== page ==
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Re-intervention for Superior Vena Cava Obstruction after Heart Transplant



Background:

Children undergoing orthotopic heart transplantation (OHT) may require complex reconstruction of superior vena cava (SVC) anomalies. SVC anatomy and mode of reconstruction are potential risk factors for SVC obstruction.


Methods:

Retrospective single-center review of patients undergoing initial OHT between 1/1/1990-7/1/2021. “Simple” SVC anatomy included a single right SVC to the right atrium or bilateral SVCs with a left SVC to an intact coronary sinus, without prior superior cavopulmonary connection. Presence of anomalous SVC anatomy, superior cavopulmonary connection, and/or previous atrial switch operation defined “complex” anatomy. Reconstructive strategies included atrial anastomosis, direct SVC-to-SVC anastomosis, and augmented SVC anastomosis using innominate vein, patch, cavopulmonary connection, or interposition graft. Primary outcome was re-intervention for SVC obstruction.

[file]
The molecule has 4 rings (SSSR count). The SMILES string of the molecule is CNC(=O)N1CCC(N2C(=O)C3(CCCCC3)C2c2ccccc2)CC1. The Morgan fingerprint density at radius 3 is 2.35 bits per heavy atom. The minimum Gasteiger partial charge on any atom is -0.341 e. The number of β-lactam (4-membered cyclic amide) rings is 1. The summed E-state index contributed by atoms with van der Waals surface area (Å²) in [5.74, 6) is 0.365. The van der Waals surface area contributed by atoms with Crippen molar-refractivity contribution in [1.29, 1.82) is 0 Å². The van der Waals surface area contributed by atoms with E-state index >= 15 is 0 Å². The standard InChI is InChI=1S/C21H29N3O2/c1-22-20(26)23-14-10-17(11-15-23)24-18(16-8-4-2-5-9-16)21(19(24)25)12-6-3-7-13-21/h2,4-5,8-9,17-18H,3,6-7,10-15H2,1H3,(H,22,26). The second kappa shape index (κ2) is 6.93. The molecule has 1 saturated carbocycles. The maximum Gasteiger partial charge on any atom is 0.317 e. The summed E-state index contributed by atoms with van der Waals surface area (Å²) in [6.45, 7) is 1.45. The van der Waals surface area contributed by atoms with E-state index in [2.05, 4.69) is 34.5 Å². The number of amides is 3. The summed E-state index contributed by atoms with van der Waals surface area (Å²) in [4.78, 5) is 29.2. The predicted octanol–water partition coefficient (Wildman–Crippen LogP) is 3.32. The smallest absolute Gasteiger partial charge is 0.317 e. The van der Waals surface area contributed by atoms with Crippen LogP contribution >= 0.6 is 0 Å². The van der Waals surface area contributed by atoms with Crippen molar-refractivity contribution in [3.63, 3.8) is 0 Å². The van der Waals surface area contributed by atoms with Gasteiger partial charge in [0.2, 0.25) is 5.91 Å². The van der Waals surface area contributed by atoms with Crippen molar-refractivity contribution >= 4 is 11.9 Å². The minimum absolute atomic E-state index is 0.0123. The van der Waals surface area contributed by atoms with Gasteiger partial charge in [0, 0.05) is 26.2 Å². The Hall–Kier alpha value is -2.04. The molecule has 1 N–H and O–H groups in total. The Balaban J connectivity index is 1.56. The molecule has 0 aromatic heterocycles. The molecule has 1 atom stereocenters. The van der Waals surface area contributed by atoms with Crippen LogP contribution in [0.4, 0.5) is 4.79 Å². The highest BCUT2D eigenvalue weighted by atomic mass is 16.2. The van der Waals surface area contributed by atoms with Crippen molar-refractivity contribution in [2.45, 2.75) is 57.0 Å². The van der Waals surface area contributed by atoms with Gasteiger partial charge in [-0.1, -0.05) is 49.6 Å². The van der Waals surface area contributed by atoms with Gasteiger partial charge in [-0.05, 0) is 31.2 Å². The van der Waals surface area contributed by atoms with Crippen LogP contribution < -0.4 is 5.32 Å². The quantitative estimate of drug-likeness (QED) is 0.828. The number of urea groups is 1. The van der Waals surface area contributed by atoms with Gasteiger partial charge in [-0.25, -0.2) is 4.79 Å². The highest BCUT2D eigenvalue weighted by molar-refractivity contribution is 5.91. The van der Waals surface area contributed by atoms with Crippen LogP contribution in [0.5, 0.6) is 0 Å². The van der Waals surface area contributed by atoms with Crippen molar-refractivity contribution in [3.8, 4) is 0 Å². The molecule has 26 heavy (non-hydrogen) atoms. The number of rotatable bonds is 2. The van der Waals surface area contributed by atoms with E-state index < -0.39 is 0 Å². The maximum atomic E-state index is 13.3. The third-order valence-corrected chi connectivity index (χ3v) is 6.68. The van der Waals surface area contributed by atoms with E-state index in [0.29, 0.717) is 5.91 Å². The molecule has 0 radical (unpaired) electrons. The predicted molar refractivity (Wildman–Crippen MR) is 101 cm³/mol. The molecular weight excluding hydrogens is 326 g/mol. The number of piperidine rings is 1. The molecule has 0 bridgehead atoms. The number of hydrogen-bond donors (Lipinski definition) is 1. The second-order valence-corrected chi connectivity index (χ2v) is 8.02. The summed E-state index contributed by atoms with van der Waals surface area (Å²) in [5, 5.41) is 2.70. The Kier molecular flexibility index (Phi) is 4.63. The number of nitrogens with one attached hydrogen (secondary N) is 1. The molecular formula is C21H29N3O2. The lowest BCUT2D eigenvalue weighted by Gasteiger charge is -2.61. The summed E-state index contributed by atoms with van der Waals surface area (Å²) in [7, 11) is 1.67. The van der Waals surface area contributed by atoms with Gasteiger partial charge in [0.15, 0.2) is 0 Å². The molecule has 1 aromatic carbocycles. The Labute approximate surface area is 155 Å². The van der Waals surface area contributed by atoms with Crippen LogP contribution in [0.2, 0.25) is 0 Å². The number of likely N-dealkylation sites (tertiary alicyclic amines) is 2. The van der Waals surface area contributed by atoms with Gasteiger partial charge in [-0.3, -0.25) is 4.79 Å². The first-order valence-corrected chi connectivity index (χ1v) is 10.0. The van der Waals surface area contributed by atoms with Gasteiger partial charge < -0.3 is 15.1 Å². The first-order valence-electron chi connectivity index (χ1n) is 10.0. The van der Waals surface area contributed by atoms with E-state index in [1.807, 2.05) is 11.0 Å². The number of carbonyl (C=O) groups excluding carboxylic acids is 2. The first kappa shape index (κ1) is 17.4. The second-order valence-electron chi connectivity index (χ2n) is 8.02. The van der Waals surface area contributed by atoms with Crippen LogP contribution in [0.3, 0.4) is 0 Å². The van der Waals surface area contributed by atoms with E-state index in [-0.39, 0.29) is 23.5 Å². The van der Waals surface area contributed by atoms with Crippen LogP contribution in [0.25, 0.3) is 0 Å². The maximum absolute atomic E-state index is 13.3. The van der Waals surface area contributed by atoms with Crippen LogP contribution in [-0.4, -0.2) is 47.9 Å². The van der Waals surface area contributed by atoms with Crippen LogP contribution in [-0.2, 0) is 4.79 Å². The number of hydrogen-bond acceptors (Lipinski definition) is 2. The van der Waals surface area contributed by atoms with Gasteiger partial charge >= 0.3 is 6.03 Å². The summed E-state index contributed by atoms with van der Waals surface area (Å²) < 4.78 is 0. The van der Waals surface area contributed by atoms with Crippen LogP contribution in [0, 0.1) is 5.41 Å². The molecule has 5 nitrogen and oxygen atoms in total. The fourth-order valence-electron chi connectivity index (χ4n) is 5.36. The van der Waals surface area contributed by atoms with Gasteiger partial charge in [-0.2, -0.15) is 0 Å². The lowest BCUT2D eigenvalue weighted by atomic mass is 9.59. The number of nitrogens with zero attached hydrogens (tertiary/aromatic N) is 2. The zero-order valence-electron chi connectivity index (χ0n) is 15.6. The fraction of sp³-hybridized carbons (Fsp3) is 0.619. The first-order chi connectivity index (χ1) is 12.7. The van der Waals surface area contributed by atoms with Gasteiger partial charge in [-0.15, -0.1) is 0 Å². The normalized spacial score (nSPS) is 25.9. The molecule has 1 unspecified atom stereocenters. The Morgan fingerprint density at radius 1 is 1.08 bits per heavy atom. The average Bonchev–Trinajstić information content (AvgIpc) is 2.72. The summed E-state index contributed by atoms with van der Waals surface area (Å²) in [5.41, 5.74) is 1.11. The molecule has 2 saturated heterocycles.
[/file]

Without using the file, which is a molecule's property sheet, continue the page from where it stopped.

Results:

Of 288 patients, pre-transplant diagnoses included congenital heart disease (n=155, 54%), cardiomyopathy (n=125, 43%), and other (n=8, 3%). The majority (n=208, 72%) had simple SVC anatomy compared to complex SVC anatomy (80, 28%). Re-intervention for SVC obstruction occurred in 15/80 (19%) with complex anatomy, and 1/208 (0.5%) with simple anatomy (p=0.0001). Re-intervention was more common when innominate vein or a patch was used (9/25, 36%), compared to an interposition graft (1/7, 14%), or direct anastomosis (6/82, 7%) (χ2=13.1, p=0.001). Most re-interventions occurred within 30 days of OHT (14/16, 88%).


Conclusions:

Patients with complex SVC anatomy have a higher rate of re-intervention for SVC obstruction after OHT compared to those with simple SVC anatomy. In cases of complex SVC anatomy, interposition grafts may be associated with less re-intervention compared to complex reconstructions using donor tissue.



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